It just feels to me almost like another Paragraph IV, Its like they went back to listen to that album and wrote their new songs off the back of that.

    I dont know, Thats just my opinion.

    • Hello Elliott,

      Thanks for your comment and especially for taking the time to read my review. I disagree with you on ‘Messiah Complex’, but that probably means you prefer the heavy, progressive side of the band whereas I’m more a fan of the melodic approach. Don’t get me wrong, one of the reasons why I love Saber Tiger so much is the fact that they combine more traditional, melodic songwriting with a heavier, more contemporary progressive approach, but I have a strong preference for their songs with strong choruses and instantly recognizable melodies.

      Not that I disliked ‘Messiah Complex’. In fact, there were some songs on their that I really, really loved (‘Hate Crime’, ‘Casualties’ and ‘The Activist’s Creed’ above all, though the title track comes really close), but to me personally, that was more a good record with a few amazing songs. ‘Bystander Effect’ and ‘Decisive’ have a better flow for me. Also, ‘Sin Eater’ comes frighteningly close to my favorite song ‘At The Front’.

      Still, your interest and taste in music deserves all the praise it can get, because you know and like this amazing band. And I really appreciate your visit to my weblog and leaving your two cents.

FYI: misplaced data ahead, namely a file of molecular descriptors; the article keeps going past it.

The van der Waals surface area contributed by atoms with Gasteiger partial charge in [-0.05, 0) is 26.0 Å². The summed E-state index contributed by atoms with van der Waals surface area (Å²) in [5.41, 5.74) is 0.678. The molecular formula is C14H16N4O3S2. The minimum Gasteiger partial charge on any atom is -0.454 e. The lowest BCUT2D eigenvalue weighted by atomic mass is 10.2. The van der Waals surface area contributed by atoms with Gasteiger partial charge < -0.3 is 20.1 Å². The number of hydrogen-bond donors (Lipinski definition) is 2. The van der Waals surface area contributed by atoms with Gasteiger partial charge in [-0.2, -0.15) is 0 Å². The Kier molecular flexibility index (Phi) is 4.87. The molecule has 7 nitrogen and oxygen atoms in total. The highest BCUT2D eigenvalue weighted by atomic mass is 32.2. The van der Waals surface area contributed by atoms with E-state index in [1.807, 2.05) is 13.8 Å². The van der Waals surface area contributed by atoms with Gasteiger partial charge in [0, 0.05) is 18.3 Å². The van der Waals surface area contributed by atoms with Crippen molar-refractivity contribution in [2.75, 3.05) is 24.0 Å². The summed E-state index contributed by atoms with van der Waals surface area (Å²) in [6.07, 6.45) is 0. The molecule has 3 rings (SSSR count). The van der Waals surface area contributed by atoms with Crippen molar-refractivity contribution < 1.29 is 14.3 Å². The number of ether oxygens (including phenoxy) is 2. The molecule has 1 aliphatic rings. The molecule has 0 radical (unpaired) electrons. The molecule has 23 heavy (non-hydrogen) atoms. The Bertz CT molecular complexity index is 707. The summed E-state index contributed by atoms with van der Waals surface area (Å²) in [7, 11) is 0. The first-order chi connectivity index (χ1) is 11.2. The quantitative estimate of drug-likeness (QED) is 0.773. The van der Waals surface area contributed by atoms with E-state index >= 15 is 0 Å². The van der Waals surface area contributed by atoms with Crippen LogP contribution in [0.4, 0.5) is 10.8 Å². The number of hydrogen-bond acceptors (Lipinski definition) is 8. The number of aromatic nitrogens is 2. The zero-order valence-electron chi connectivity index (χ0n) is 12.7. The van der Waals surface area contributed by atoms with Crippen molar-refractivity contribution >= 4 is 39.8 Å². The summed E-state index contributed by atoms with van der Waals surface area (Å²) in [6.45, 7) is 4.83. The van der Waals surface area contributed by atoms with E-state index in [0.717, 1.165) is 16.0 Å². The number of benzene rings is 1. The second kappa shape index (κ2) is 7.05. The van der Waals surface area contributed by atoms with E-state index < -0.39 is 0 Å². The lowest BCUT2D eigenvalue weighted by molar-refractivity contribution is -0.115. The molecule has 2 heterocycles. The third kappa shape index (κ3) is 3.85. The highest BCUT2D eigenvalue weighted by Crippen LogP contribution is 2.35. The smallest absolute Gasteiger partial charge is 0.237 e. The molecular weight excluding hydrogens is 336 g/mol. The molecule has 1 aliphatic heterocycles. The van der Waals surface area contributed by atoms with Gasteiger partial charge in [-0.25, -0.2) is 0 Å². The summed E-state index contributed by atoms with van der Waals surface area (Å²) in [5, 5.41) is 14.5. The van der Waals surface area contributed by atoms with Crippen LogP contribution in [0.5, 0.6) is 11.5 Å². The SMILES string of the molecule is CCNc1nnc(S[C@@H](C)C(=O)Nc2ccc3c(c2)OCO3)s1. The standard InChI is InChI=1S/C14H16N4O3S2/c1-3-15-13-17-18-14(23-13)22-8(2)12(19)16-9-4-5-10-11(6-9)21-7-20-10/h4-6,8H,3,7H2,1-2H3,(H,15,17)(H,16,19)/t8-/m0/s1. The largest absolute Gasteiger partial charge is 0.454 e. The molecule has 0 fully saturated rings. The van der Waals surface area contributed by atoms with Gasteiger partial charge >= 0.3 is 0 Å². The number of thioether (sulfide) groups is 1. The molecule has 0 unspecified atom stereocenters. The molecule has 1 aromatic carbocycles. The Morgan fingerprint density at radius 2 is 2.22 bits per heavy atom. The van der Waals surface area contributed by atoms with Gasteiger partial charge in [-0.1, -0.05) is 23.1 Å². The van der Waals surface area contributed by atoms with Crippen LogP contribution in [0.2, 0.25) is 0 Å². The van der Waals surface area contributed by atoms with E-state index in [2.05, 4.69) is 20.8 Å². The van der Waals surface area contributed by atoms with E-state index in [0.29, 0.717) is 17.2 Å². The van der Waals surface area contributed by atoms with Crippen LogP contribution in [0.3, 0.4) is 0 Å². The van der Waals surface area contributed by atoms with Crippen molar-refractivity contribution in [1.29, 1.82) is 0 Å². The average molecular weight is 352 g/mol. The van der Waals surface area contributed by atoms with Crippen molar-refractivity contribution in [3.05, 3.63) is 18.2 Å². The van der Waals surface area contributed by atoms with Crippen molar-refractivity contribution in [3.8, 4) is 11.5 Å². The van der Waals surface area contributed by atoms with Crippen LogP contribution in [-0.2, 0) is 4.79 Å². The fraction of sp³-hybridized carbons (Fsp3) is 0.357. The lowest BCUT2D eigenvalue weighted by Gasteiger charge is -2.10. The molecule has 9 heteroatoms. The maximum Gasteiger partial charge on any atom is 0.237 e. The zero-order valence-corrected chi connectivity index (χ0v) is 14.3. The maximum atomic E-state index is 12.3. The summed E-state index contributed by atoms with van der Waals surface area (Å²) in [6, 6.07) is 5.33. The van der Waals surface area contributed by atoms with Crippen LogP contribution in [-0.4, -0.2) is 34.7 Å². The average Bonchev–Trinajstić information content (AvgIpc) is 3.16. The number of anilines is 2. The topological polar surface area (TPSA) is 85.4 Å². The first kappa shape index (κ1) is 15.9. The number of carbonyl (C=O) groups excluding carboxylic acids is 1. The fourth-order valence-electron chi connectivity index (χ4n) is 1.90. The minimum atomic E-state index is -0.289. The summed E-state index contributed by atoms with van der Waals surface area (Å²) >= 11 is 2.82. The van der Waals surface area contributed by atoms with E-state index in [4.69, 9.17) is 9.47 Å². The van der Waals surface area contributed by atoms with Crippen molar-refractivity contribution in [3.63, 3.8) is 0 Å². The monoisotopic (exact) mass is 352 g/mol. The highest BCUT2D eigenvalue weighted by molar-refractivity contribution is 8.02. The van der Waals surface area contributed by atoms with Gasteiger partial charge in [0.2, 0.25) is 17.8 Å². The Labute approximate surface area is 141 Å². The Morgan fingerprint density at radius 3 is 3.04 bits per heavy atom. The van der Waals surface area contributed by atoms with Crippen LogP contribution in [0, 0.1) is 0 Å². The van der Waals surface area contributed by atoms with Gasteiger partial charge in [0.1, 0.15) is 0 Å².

Cheers,

      Kevin

        • Elliott
        • June 24th, 2016

        Dont get me wrong, I love the melodic approach also. I think a good example would be Saber Tiger’s 1995 album ‘Timystery’ with Yoko Kubota on vocals if you havent heard it already. Immensely powerful album and Yoko’s vocals had a lot to do with how great it was and not just the progressive nature of the music itself, If you havent listened to the album before then there are a few tracks floating around on youtube.

        Like i said before. Im not sure what it is that i dont like so much about it. maybe the more melodic singing style didnt suit Takenori’s vocals very much but again, if you listen to ‘Misery’ from Paragraph IV he’s got good enough range and ’emotion’ in his voice to pull off melodic vocals.

        Maybe if i listen to the Bystander Effect enough i’ll be able to pinpoint whats so different about it that i dont quite like,

      • Hey Elliott,

        ‘Timystery’ is definitely my favorite Saber Tiger album that Takenori Shimoyama doesn’t sing on, because of its progressive nature. Also, Yoko Kubota’s lyrics are quite interesting, but I do miss a certain power in her voice that Takenori Shimoyama does have. His vocals are a big plus for me, as European bands in a similar style probably would have worked with a high-pitched, hypermelodic singer that doesn’t augment the power of the music as much. At least, that’s how I experience his vocals.

        Your opinion about the ‘Misery’ re-recording seems to be the most popular one, but I really like the ‘Paragraph IV’ version. Not only because I think Shimoyama has the right emotional gravitas – I know I’m probably alone on that, but I really feel that way – but also because I really like the symphonic arrangement. And Takenobu Kimoto’s bass solo is amazing too. The same goes for ‘Bad Devotion’; Yoko Kubota’s vocals are good and her lyrics are just amazing, but especially in the verses, I prefer Shimoyama’s rawer approach.

        I still feel Saber Tiger has gotten better with every lineup change they had. Except for the one on ‘Indignation’ maybe…

        Cheers,

        Kevin